After you develop your buyer persona using these tactics as well as from the CRM and social media, you need to ensure that your buyers are actually visiting your website. Use Google Analytics to find out.
Go to Audience->Demographics to get some key insights into your visitors. The important demographics of your users, their age and gender, can be found here.
Note that age and gender of your visitors are not provided by Google Analytics by default. You need to enable them.
Go to your Google Analytics admin page and select your Property.
Here, scroll down to “Advertising Features” section and turn on “Enable Demographics and Interest Reports.”
B2B organizations find it extremely helpful to find the interest categories that their visitors belong to.
Google Analytics categorizes visitors into three categories based on their interests: Affinity Categories, In-Market Segments, and Other Categories.
This feature can also be enabled under Advertising Features.
Another key B2B customer information is their geographical location. It’s found in Audience->Geo->Location report of Google Analytics.
You can find the location of your visitors by continent, subcontinent, country, or city.
Take a look at the Image 1g.6 above showing the subcontinent-level location data of visitors.
What if you can find out exactly which companies your visitors belong to? It’s something B2B marketers would kill for.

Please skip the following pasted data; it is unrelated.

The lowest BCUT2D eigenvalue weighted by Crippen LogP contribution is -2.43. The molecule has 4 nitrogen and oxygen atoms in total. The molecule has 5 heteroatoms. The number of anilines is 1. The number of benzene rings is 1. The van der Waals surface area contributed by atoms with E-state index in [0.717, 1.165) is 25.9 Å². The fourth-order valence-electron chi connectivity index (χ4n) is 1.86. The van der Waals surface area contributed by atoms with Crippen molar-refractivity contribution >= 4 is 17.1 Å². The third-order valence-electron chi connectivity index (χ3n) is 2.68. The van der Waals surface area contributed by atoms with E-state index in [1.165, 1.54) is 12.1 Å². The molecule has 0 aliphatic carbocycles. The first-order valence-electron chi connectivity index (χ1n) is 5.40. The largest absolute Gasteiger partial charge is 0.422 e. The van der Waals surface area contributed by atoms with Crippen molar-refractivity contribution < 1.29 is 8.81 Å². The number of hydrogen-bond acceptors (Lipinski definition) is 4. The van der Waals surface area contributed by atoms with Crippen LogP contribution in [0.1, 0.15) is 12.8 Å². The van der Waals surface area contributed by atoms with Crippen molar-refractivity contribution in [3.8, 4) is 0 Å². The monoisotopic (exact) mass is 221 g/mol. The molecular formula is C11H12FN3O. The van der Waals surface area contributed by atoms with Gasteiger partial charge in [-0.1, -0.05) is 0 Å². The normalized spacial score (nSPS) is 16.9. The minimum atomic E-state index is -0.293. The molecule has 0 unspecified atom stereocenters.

This is where the network data comes into play.
While small companies still rely on generic ISPs (such as AT&T and Charter), big corporations have their own networks spanning globally.
Such network names are provided by GA on the Network report (Audience->Technology->Network).
Here, you can use regular expressions to select the names of some of the companies that you are targeting.
For instance, the Image 1g.7 below shows the Network report of a few top tech companies.
So, when you see visits from such specific network names, you know that someone from that company visited you from within the company network.
You can use this information for remarketing and targeted advertising campaigns as well.
In order to keep your buyer persona ready for analysis, create an advanced Google Analytics Segment that identifies your buyer.
You can add Segments to any GA report. At the top, you will see the “Add Segment” option. Click it and then click “+New Segment” to create a new Segment.
Select all the parameters to identify your target audience–age, sex, location, interests, etc.